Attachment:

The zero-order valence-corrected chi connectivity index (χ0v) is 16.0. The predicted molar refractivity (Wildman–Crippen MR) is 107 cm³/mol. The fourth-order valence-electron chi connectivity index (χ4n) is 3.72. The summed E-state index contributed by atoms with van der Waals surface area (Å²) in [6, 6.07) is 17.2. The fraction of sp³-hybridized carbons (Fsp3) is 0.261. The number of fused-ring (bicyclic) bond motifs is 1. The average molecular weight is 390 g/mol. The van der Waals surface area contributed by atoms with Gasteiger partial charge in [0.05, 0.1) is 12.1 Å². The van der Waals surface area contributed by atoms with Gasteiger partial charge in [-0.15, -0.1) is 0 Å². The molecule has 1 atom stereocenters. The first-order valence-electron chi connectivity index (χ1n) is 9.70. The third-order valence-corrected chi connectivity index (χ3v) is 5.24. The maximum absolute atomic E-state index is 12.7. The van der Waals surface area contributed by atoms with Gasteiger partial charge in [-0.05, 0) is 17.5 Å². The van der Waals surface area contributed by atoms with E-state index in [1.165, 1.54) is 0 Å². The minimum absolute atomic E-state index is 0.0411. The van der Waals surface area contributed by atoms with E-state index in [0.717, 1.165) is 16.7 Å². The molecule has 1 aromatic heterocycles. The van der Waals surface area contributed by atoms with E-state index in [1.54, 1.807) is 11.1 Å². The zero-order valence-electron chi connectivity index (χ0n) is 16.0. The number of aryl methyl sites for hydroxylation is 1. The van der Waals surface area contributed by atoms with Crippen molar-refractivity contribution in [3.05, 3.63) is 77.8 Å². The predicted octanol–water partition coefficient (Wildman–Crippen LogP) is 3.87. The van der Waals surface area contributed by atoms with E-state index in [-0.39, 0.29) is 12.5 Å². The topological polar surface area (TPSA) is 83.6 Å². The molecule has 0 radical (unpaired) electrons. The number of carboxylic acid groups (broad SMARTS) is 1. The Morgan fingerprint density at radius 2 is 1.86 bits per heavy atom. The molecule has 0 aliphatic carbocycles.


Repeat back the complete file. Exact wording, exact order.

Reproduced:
The zero-order valence-corrected chi connectivity index (χ0v) is 16.0. The predicted molar refractivity (Wildman–Crippen MR) is 107 cm³/mol. The fourth-order valence-electron chi connectivity index (χ4n) is 3.72. The summed E-state index contributed by atoms with van der Waals surface area (Å²) in [6, 6.07) is 17.2. The fraction of sp³-hybridized carbons (Fsp3) is 0.261. The number of fused-ring (bicyclic) bond motifs is 1. The average molecular weight is 390 g/mol. The van der Waals surface area contributed by atoms with Gasteiger partial charge in [0.05, 0.1) is 12.1 Å². The van der Waals surface area contributed by atoms with Gasteiger partial charge in [-0.15, -0.1) is 0 Å². The molecule has 1 atom stereocenters. The first-order valence-electron chi connectivity index (χ1n) is 9.70. The third-order valence-corrected chi connectivity index (χ3v) is 5.24. The maximum absolute atomic E-state index is 12.7. The van der Waals surface area contributed by atoms with Gasteiger partial charge in [-0.05, 0) is 17.5 Å². The van der Waals surface area contributed by atoms with E-state index in [1.165, 1.54) is 0 Å². The minimum absolute atomic E-state index is 0.0411. The van der Waals surface area contributed by atoms with E-state index in [0.717, 1.165) is 16.7 Å². The molecule has 1 aromatic heterocycles. The van der Waals surface area contributed by atoms with E-state index in [1.54, 1.807) is 11.1 Å². The zero-order valence-electron chi connectivity index (χ0n) is 16.0. The number of aryl methyl sites for hydroxylation is 1. The van der Waals surface area contributed by atoms with Crippen molar-refractivity contribution in [3.05, 3.63) is 77.8 Å². The predicted octanol–water partition coefficient (Wildman–Crippen LogP) is 3.87. The van der Waals surface area contributed by atoms with E-state index in [-0.39, 0.29) is 12.5 Å². The topological polar surface area (TPSA) is 83.6 Å². The molecule has 0 radical (unpaired) electrons. The number of carboxylic acid groups (broad SMARTS) is 1. The Morgan fingerprint density at radius 2 is 1.86 bits per heavy atom. The molecule has 0 aliphatic carbocycles.